The emergence of social movements such as Occupy, Black Lives Matter, and especially the minimum wage movement, pose many challenges for the American left. Not only must it overcome its “self-fulfilling prophecy” of weakness, but it must address and deepen the strategic debate that is necessary to challenge the bureaucracy’s dominance of labor and the illusion of the Democratic “left” in the electoral arena. No shortcut will benefit the left; on the contrary, shortcuts will weaken it strategically in the debate over the direction of the social actor, which will be the real muscle of any independent alternative.

Translation Emma Vignola.


[1] See C. Murillo, J. A. Gallardo, “Fast Food Nation”, IdZ 4, October 2013.
[2] See “Nuevo triunfo en la lucha por el salario: ¿por qué cedieron Mc Donald’s y Walmart?”, La Izquierda Diario, 11/04/2015.
[3] The keys for the Walmart model included: banning unionizing, erasing collective bargaining rights, and destroying the “perception” that workers belong to a class. See “Fast Food Nation”.
[4] 2007 UAW-General Motors agreement on VEBA. Also, see The Big Three bailout agreement in 2009 (UAW agreed on cut salaries and benefits for its membership to ease the agreement with the federal government and prevent bankruptcy.
[5] Teacher rank-and-file posed resistance to the bill, supported by students, unions and the local community. They were ready to harden the fight; they were willing to support a call for a general strike at Madison. The movement leadership channeled that strength to Governor Walker recall election (which Walker won).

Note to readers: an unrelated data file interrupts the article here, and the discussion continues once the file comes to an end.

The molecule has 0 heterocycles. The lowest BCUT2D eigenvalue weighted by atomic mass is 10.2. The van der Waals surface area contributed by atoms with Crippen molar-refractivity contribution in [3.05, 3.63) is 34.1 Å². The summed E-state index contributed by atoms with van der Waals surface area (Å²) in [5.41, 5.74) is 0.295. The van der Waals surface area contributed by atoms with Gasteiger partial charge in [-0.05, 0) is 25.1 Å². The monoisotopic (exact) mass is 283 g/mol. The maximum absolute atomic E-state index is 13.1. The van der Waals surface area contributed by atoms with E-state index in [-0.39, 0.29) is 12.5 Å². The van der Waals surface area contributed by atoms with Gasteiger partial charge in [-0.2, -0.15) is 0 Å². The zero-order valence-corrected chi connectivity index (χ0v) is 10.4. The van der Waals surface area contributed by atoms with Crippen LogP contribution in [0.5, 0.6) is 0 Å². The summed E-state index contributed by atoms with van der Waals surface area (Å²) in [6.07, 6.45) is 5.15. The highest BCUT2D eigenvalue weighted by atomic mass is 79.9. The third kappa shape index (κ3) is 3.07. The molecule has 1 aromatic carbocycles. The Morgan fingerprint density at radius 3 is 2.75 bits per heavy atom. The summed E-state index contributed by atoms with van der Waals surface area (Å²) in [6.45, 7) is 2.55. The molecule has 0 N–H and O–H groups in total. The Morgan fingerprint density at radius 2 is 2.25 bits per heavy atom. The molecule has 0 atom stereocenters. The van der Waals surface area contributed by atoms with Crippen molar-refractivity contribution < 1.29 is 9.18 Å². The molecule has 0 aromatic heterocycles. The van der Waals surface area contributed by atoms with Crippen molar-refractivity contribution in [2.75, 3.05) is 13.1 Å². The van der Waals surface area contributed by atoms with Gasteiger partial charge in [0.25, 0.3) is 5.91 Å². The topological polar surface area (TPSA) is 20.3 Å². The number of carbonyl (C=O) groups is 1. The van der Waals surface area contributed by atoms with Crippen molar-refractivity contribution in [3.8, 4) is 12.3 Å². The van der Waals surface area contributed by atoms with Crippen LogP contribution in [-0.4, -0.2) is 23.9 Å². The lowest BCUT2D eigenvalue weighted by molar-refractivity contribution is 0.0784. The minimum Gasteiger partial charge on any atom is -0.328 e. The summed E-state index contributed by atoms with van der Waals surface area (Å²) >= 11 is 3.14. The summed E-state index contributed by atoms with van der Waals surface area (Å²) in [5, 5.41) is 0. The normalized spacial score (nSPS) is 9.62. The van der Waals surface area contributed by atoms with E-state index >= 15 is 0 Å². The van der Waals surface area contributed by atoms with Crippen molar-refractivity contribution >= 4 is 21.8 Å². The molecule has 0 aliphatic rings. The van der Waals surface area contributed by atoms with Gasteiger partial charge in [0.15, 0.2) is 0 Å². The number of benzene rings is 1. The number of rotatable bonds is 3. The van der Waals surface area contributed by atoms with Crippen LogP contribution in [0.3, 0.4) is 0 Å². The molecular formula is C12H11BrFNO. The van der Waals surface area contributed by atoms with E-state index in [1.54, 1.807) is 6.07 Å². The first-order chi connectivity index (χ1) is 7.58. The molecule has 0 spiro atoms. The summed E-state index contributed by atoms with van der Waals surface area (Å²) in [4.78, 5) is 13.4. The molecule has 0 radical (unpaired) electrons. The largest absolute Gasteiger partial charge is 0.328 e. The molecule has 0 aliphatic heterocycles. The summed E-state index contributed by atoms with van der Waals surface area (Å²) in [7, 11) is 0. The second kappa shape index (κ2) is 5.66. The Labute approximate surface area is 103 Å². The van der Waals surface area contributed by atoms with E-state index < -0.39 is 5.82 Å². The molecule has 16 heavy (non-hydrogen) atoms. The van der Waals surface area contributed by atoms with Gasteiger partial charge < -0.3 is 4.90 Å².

[6] One of the last episodes of this “war on unions” was on February 2014, with the defeat in the union vote at Volkswagen plant in Chattanooga (Tennessee).
[7] The highest point of its policies was the merger of UNITE-HERE to form a powerful union of hotels and restaurants. The merger failed after conflicts between bureaucrats in different sectors and millionaire campaigns to “steal” members.
[8] The Future of Left/Independent Electoral Action in the United States, available in
[9] About Chantal Mouffe’s interview with Pablo Iglesias in J. Martínez, D. Lotito, “Syriza, Podemos y la ilusión socialdemócrata”, IdZ 17, march 2015.
[10] Iñigo Errejón at the Forum for the Emancipation and Equality (Buenos Aires), available in
[11] See D. Lotito, “Podemos y la impotencia estratégica”, La Izquierda Diario, 24/04/2015.
[12] “The Most Dangerous Woman in America”, Truthdig, 15/03/2015.
[13] A. Gupta, “Wage Gains Won’t Last, Unless Fight for 15 Builds Worker Power”, Counterpunch, 16/04/2015.
[14] Idem.